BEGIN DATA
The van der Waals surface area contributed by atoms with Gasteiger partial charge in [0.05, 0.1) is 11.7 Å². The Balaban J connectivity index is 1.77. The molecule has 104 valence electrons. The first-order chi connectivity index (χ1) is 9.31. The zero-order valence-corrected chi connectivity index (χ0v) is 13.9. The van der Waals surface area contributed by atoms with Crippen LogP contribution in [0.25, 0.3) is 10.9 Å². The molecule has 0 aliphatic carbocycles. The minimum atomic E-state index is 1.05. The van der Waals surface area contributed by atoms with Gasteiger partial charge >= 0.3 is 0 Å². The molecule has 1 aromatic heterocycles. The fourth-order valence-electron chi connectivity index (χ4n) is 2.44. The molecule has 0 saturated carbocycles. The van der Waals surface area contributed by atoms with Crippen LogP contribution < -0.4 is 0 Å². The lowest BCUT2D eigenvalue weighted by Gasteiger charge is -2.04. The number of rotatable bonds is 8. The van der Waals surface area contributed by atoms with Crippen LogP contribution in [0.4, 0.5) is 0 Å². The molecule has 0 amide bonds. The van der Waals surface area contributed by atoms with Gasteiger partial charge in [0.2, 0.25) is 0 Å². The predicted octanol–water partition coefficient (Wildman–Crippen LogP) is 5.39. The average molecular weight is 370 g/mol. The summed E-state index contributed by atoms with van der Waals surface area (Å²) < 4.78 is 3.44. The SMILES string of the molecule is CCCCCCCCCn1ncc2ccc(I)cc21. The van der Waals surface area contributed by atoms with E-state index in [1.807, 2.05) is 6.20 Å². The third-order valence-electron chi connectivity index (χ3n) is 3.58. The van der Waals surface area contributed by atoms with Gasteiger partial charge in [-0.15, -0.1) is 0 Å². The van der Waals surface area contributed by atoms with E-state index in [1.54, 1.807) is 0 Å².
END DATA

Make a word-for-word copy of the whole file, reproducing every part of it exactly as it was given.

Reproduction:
The van der Waals surface area contributed by atoms with Gasteiger partial charge in [0.05, 0.1) is 11.7 Å². The Balaban J connectivity index is 1.77. The molecule has 104 valence electrons. The first-order chi connectivity index (χ1) is 9.31. The zero-order valence-corrected chi connectivity index (χ0v) is 13.9. The van der Waals surface area contributed by atoms with Crippen LogP contribution in [0.25, 0.3) is 10.9 Å². The molecule has 0 aliphatic carbocycles. The minimum atomic E-state index is 1.05. The van der Waals surface area contributed by atoms with Gasteiger partial charge >= 0.3 is 0 Å². The molecule has 1 aromatic heterocycles. The fourth-order valence-electron chi connectivity index (χ4n) is 2.44. The molecule has 0 saturated carbocycles. The van der Waals surface area contributed by atoms with Crippen LogP contribution < -0.4 is 0 Å². The lowest BCUT2D eigenvalue weighted by Gasteiger charge is -2.04. The number of rotatable bonds is 8. The van der Waals surface area contributed by atoms with Crippen LogP contribution in [0.4, 0.5) is 0 Å². The molecule has 0 amide bonds. The van der Waals surface area contributed by atoms with Gasteiger partial charge in [0.2, 0.25) is 0 Å². The predicted octanol–water partition coefficient (Wildman–Crippen LogP) is 5.39. The average molecular weight is 370 g/mol. The summed E-state index contributed by atoms with van der Waals surface area (Å²) < 4.78 is 3.44. The SMILES string of the molecule is CCCCCCCCCn1ncc2ccc(I)cc21. The van der Waals surface area contributed by atoms with E-state index in [1.807, 2.05) is 6.20 Å². The third-order valence-electron chi connectivity index (χ3n) is 3.58. The van der Waals surface area contributed by atoms with Gasteiger partial charge in [-0.15, -0.1) is 0 Å². The van der Waals surface area contributed by atoms with E-state index in [1.54, 1.807) is 0 Å².